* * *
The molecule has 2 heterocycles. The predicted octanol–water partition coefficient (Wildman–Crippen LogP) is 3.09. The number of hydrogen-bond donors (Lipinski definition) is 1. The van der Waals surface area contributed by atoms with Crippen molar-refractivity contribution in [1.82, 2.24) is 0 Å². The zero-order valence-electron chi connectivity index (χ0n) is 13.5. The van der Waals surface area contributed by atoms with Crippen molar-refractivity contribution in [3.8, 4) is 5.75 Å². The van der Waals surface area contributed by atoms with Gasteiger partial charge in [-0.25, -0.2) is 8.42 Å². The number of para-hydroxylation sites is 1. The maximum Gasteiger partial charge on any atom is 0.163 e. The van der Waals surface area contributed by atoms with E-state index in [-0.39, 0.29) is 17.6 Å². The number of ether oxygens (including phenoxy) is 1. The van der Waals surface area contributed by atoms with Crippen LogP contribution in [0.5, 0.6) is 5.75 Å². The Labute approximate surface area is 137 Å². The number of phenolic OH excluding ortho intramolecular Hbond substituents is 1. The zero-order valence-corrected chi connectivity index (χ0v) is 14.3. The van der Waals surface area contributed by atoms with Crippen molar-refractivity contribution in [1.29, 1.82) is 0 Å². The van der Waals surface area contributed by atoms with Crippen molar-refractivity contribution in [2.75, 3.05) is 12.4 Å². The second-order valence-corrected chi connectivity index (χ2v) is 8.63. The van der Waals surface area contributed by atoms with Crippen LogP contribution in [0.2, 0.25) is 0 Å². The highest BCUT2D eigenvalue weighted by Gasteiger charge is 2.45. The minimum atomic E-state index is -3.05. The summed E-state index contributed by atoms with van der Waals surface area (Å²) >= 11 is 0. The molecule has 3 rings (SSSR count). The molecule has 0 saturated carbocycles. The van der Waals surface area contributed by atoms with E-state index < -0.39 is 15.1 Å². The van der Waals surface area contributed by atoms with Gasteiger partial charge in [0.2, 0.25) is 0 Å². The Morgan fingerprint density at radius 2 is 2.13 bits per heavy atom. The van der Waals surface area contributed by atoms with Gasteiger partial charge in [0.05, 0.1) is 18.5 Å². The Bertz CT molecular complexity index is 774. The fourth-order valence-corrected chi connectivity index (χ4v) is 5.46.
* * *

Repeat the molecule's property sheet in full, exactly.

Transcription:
The molecule has 2 heterocycles. The predicted octanol–water partition coefficient (Wildman–Crippen LogP) is 3.09. The number of hydrogen-bond donors (Lipinski definition) is 1. The van der Waals surface area contributed by atoms with Crippen molar-refractivity contribution in [1.82, 2.24) is 0 Å². The zero-order valence-electron chi connectivity index (χ0n) is 13.5. The van der Waals surface area contributed by atoms with Crippen molar-refractivity contribution in [3.8, 4) is 5.75 Å². The van der Waals surface area contributed by atoms with Gasteiger partial charge in [-0.25, -0.2) is 8.42 Å². The number of para-hydroxylation sites is 1. The maximum Gasteiger partial charge on any atom is 0.163 e. The van der Waals surface area contributed by atoms with E-state index in [-0.39, 0.29) is 17.6 Å². The number of ether oxygens (including phenoxy) is 1. The van der Waals surface area contributed by atoms with Crippen LogP contribution in [0.5, 0.6) is 5.75 Å². The Labute approximate surface area is 137 Å². The number of phenolic OH excluding ortho intramolecular Hbond substituents is 1. The zero-order valence-corrected chi connectivity index (χ0v) is 14.3. The van der Waals surface area contributed by atoms with Crippen molar-refractivity contribution in [1.29, 1.82) is 0 Å². The van der Waals surface area contributed by atoms with Crippen molar-refractivity contribution in [2.75, 3.05) is 12.4 Å². The second-order valence-corrected chi connectivity index (χ2v) is 8.63. The van der Waals surface area contributed by atoms with Crippen LogP contribution in [0.2, 0.25) is 0 Å². The highest BCUT2D eigenvalue weighted by Gasteiger charge is 2.45. The minimum atomic E-state index is -3.05. The summed E-state index contributed by atoms with van der Waals surface area (Å²) >= 11 is 0. The molecule has 3 rings (SSSR count). The molecule has 0 saturated carbocycles. The van der Waals surface area contributed by atoms with E-state index < -0.39 is 15.1 Å². The van der Waals surface area contributed by atoms with Gasteiger partial charge in [0.2, 0.25) is 0 Å². The Morgan fingerprint density at radius 2 is 2.13 bits per heavy atom. The van der Waals surface area contributed by atoms with Gasteiger partial charge in [0.05, 0.1) is 18.5 Å². The Bertz CT molecular complexity index is 774. The fourth-order valence-corrected chi connectivity index (χ4v) is 5.46.